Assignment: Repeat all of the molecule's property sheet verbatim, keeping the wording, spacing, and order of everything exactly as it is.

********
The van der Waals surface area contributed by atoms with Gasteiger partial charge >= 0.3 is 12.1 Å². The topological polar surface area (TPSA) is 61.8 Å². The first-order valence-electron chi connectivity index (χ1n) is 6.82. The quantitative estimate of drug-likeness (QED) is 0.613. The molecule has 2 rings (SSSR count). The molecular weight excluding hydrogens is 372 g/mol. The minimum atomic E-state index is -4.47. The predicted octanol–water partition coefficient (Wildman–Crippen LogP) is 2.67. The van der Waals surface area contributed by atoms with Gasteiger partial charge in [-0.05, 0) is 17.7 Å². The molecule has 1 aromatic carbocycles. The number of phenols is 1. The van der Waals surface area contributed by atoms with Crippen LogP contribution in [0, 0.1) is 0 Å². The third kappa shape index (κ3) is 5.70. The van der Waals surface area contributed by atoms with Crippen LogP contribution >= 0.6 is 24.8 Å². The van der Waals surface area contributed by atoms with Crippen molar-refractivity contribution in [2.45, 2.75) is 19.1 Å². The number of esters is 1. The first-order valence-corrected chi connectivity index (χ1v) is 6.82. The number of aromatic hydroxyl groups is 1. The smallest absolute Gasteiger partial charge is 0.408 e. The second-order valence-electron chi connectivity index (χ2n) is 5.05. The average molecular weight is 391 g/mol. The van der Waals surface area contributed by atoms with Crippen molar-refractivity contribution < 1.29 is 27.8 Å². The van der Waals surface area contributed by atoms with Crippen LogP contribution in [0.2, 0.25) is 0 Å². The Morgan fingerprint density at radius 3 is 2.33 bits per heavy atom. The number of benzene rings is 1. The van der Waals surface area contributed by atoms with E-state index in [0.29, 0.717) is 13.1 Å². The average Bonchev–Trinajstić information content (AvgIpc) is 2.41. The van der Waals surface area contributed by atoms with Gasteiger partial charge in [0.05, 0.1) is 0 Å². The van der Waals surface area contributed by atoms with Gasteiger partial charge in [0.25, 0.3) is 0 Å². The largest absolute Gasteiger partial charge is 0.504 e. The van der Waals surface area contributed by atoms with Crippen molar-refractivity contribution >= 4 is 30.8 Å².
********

The van der Waals surface area contributed by atoms with Gasteiger partial charge >= 0.3 is 12.1 Å². The topological polar surface area (TPSA) is 61.8 Å². The first-order valence-electron chi connectivity index (χ1n) is 6.82. The quantitative estimate of drug-likeness (QED) is 0.613. The molecule has 2 rings (SSSR count). The molecular weight excluding hydrogens is 372 g/mol. The minimum atomic E-state index is -4.47. The predicted octanol–water partition coefficient (Wildman–Crippen LogP) is 2.67. The van der Waals surface area contributed by atoms with Gasteiger partial charge in [-0.05, 0) is 17.7 Å². The molecule has 1 aromatic carbocycles. The number of phenols is 1. The van der Waals surface area contributed by atoms with Crippen LogP contribution in [0, 0.1) is 0 Å². The third kappa shape index (κ3) is 5.70. The van der Waals surface area contributed by atoms with Crippen LogP contribution >= 0.6 is 24.8 Å². The van der Waals surface area contributed by atoms with Crippen molar-refractivity contribution in [2.45, 2.75) is 19.1 Å². The number of esters is 1. The first-order valence-corrected chi connectivity index (χ1v) is 6.82. The number of aromatic hydroxyl groups is 1. The smallest absolute Gasteiger partial charge is 0.408 e. The second-order valence-electron chi connectivity index (χ2n) is 5.05. The average molecular weight is 391 g/mol. The van der Waals surface area contributed by atoms with Crippen molar-refractivity contribution < 1.29 is 27.8 Å². The van der Waals surface area contributed by atoms with Crippen LogP contribution in [0.2, 0.25) is 0 Å². The Morgan fingerprint density at radius 3 is 2.33 bits per heavy atom. The number of benzene rings is 1. The van der Waals surface area contributed by atoms with E-state index in [0.29, 0.717) is 13.1 Å². The average Bonchev–Trinajstić information content (AvgIpc) is 2.41. The van der Waals surface area contributed by atoms with Gasteiger partial charge in [0.05, 0.1) is 0 Å². The van der Waals surface area contributed by atoms with Gasteiger partial charge in [0.25, 0.3) is 0 Å². The largest absolute Gasteiger partial charge is 0.504 e. The van der Waals surface area contributed by atoms with Crippen molar-refractivity contribution >= 4 is 30.8 Å².